display: none;
.loader {
  display: block;

.dynamic-content-area:has(:first-child) {
  display: block;
.dynamic-content-area:has(:first-child) + .loader {
  display: none;

I like that kind of thinking.

The async attribute is the way.

Harry Roberts digs into a somewhat old JavaScript loading pattern in Speeding Up Async Snippets. Have you ever seen this?

  var script = document.createElement('script');
  script.src = 'https://third-party.io/bundle.min.js';

We’re getting over a decade in major browsers where that pattern just isn’t needed anymore, and worse, it’s bad for performance, the very thing it’s trying to help with:

For all the resulting script is asynchronous, the <script> block that creates it is fully synchronous, which means that the discovery of the script is governed by any and all synchronous work that happens before it, whether that’s other synchronous JS, HTML, or even CSS. Effectively, we’ve hidden the file from the browser until the very last moment, which means we’re completely failing to take advantage of one of the browser’s most elegant internals… the Preload Scanner.

As Harry says:

…we can literally just swap this out for the following in the same location or later in your HTML:

<script src="https://third-party.io/bundle.min.js" async></script>

Gotta preserve that aspect ratio on images before loading.

It’s worth shouting from the rooftops: put width and height attributes on your <img> tags in HTML. This allows the browser to preserve space for them while they load and prevent content from jerking around when they load. This is a meaningful performance benefit.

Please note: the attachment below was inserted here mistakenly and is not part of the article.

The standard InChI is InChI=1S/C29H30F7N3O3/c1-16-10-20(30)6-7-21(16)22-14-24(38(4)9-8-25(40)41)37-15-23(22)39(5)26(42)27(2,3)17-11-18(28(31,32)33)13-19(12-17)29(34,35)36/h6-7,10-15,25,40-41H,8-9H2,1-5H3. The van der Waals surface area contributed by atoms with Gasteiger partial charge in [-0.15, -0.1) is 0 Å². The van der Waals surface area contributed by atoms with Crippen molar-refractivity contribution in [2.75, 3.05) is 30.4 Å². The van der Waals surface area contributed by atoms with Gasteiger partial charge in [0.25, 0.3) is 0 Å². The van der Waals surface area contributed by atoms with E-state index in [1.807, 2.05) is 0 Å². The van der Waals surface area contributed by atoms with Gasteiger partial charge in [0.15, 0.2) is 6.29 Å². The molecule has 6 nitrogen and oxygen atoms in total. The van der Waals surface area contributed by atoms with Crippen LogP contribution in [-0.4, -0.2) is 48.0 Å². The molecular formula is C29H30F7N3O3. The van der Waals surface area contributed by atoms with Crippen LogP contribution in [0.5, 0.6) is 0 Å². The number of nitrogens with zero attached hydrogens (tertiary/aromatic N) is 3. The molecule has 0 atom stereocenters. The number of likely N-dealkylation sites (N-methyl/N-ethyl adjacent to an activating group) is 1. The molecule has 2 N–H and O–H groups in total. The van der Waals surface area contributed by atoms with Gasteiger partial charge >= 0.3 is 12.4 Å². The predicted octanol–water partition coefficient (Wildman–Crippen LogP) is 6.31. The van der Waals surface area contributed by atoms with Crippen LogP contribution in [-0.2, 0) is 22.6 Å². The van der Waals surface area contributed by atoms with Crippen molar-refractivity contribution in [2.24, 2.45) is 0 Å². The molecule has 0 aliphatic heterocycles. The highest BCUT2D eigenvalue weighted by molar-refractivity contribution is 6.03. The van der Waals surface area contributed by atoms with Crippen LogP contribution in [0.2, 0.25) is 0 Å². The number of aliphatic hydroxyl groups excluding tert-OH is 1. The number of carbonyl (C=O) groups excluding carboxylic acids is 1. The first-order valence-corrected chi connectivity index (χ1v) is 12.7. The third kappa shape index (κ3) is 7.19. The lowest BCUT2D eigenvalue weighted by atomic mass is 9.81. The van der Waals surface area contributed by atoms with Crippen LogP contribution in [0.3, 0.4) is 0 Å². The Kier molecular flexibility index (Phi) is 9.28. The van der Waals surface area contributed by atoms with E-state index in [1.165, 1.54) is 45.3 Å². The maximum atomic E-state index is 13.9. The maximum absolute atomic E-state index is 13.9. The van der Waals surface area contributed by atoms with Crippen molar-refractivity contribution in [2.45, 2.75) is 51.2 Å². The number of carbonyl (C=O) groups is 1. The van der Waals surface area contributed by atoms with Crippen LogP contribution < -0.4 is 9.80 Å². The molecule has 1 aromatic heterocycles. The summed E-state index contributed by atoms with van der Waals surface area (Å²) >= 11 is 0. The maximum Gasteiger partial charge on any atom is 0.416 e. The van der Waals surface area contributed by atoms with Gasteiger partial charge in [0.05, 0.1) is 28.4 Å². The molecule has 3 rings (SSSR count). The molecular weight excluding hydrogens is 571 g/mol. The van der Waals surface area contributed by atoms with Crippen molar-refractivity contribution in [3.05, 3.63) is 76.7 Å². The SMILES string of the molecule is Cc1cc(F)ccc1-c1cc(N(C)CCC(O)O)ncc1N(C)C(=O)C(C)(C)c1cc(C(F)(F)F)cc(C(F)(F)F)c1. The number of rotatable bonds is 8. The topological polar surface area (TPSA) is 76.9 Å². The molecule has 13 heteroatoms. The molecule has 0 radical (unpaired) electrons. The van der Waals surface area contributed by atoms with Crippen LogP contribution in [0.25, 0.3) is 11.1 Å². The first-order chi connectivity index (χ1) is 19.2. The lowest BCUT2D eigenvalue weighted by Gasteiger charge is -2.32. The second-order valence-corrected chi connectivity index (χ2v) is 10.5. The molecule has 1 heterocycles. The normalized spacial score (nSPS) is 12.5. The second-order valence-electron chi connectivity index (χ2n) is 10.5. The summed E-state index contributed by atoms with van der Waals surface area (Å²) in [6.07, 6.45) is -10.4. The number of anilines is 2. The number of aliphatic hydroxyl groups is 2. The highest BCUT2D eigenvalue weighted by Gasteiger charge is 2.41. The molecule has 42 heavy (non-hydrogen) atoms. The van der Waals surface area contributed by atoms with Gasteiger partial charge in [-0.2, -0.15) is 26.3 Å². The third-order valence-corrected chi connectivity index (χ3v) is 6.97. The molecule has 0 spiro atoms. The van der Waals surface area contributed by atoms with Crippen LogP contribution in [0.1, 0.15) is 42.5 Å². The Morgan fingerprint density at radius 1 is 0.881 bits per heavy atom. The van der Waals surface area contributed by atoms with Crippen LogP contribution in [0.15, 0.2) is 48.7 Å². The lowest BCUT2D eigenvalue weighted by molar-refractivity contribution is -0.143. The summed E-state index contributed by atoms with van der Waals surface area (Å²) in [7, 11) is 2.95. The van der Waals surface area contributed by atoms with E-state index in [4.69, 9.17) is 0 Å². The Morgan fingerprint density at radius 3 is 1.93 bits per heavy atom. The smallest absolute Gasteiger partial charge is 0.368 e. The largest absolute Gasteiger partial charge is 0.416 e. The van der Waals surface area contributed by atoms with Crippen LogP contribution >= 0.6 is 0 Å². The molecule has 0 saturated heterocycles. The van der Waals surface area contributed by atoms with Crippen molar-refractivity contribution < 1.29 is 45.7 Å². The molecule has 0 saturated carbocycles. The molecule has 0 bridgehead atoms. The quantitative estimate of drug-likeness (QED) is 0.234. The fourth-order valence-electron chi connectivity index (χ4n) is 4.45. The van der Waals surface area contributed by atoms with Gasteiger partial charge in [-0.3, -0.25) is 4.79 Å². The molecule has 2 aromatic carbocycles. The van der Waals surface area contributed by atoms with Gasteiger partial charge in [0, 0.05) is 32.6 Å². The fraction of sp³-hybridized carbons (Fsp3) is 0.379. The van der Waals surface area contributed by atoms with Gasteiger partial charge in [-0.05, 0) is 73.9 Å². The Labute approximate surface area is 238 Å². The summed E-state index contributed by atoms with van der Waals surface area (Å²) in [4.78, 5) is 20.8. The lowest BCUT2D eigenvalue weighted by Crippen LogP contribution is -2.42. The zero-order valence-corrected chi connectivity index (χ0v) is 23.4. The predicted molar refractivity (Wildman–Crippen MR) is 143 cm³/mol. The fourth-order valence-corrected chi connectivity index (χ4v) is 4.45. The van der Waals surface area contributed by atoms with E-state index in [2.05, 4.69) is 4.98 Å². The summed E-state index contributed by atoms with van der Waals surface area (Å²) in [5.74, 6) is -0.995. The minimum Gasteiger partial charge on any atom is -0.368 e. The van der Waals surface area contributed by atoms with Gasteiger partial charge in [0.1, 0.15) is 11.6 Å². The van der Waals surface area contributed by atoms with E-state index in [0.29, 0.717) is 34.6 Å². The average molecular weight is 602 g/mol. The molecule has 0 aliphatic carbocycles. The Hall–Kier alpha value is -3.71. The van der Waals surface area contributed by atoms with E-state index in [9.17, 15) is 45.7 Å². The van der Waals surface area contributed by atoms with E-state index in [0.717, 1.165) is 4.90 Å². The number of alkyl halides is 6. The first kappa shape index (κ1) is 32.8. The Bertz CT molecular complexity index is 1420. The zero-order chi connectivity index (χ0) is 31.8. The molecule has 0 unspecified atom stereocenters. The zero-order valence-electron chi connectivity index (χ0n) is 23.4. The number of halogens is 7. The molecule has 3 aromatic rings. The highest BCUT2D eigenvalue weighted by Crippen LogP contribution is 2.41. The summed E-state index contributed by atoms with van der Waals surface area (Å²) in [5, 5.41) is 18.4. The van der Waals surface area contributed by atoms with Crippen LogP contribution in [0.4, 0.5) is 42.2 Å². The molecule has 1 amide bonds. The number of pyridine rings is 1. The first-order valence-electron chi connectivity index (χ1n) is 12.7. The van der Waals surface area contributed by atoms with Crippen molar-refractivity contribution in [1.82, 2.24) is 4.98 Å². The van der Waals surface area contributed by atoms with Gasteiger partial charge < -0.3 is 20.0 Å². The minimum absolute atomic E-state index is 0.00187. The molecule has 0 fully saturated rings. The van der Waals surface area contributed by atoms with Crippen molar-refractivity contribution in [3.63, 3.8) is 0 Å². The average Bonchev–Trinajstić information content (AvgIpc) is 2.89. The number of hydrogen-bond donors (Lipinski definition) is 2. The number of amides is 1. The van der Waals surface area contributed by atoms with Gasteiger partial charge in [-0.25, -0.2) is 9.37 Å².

It’s actually just the aspect-ratio of those two numbers that actually matters. So even if you won’t actually display the image at the size indicated by the attributes (99% chance you won’t, because you’ll restrict the maximum width of the image), the browser will still reserve the correct amount of space.

Jake Archibald puts a point on all this.

You can achieve the same effect with aspect-ratio in CSS, but in practice, we’re talking about content <img>s here, which are usually of arbitrary size, so the correct place for this information is in the HTML. There is a little nuance to it as you might imagine, which Jake covers well.

JPEG XL, we hardly knew thee.

Speaking of images, it looks like Chrome threw in the towel on supporting the JPEG XL format for now. It was behind a flag to begin with, so no real ecosystem harm or anything. They essentially said: flags are flags, they aren’t meant to live forever. We would have shipped it, but it’s just not good enough to warrant the maintenance, and besides no other browser was that into it either.

That actually sounds pretty reasonable of Chrome at first glance. But Jon Sneyers has a full-throated response in The Case for JPEG XL to everything aside from the flags shouldn’t last forever thing. I’d consider these things pretty darn excellent:

  • JPEG XL can be used to re-encode any existing JPEG entirely losslessly and have it be 20% smaller on average. There are a boatload of JPEGs on the internet, so this seems big.
  • JPEG XL can do the progressive-loading thing, where once 15% of the data has arrived, it can show a low-res version of itself. The popularity of the “blur up” technique proves this is desirable.
  • JPEG XL is fast to encode. This seems significant because the latest hot new image format, AVIF, is quite the opposite.

So even if JPEG XL wasn’t much of a leap forward in compressed size, it still seems worth supporting. But Jon is saying “in the quality range relevant to the web”, JPEG is 10-15% better than even AVIF.

Of course, Cloudinary is incentivized to push for new formats, because part of its business model is helping people take advantage of new image formats.